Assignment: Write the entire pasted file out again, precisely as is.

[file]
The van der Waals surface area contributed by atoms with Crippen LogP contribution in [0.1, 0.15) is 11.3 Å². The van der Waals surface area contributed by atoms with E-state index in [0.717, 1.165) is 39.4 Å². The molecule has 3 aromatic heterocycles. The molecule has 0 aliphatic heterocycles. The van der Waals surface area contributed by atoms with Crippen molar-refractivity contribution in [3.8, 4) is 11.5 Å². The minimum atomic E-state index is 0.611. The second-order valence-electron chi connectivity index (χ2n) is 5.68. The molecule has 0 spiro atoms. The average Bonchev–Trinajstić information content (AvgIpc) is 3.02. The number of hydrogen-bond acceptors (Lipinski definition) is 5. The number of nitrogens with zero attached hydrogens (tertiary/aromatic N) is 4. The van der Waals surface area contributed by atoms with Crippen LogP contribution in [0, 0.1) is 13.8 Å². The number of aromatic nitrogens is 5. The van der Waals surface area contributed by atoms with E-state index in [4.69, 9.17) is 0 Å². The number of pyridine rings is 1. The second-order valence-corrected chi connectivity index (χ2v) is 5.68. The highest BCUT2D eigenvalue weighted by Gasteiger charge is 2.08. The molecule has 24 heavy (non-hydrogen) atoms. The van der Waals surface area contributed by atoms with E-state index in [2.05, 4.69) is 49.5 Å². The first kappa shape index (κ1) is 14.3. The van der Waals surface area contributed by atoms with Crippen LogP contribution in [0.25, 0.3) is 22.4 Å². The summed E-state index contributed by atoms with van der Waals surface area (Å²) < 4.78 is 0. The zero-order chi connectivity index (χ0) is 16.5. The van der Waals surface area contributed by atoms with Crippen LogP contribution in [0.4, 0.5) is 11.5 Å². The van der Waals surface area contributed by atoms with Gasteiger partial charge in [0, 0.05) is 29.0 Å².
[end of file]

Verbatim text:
The van der Waals surface area contributed by atoms with Crippen LogP contribution in [0.1, 0.15) is 11.3 Å². The van der Waals surface area contributed by atoms with E-state index in [0.717, 1.165) is 39.4 Å². The molecule has 3 aromatic heterocycles. The molecule has 0 aliphatic heterocycles. The van der Waals surface area contributed by atoms with Crippen molar-refractivity contribution in [3.8, 4) is 11.5 Å². The minimum atomic E-state index is 0.611. The second-order valence-electron chi connectivity index (χ2n) is 5.68. The molecule has 0 spiro atoms. The average Bonchev–Trinajstić information content (AvgIpc) is 3.02. The number of hydrogen-bond acceptors (Lipinski definition) is 5. The number of nitrogens with zero attached hydrogens (tertiary/aromatic N) is 4. The van der Waals surface area contributed by atoms with Crippen LogP contribution in [0, 0.1) is 13.8 Å². The number of aromatic nitrogens is 5. The van der Waals surface area contributed by atoms with E-state index in [4.69, 9.17) is 0 Å². The number of pyridine rings is 1. The second-order valence-corrected chi connectivity index (χ2v) is 5.68. The highest BCUT2D eigenvalue weighted by Gasteiger charge is 2.08. The molecule has 24 heavy (non-hydrogen) atoms. The van der Waals surface area contributed by atoms with E-state index in [2.05, 4.69) is 49.5 Å². The first kappa shape index (κ1) is 14.3. The van der Waals surface area contributed by atoms with Crippen LogP contribution in [0.25, 0.3) is 22.4 Å². The summed E-state index contributed by atoms with van der Waals surface area (Å²) < 4.78 is 0. The zero-order chi connectivity index (χ0) is 16.5. The van der Waals surface area contributed by atoms with Crippen LogP contribution in [0.4, 0.5) is 11.5 Å². The van der Waals surface area contributed by atoms with Gasteiger partial charge in [0, 0.05) is 29.0 Å².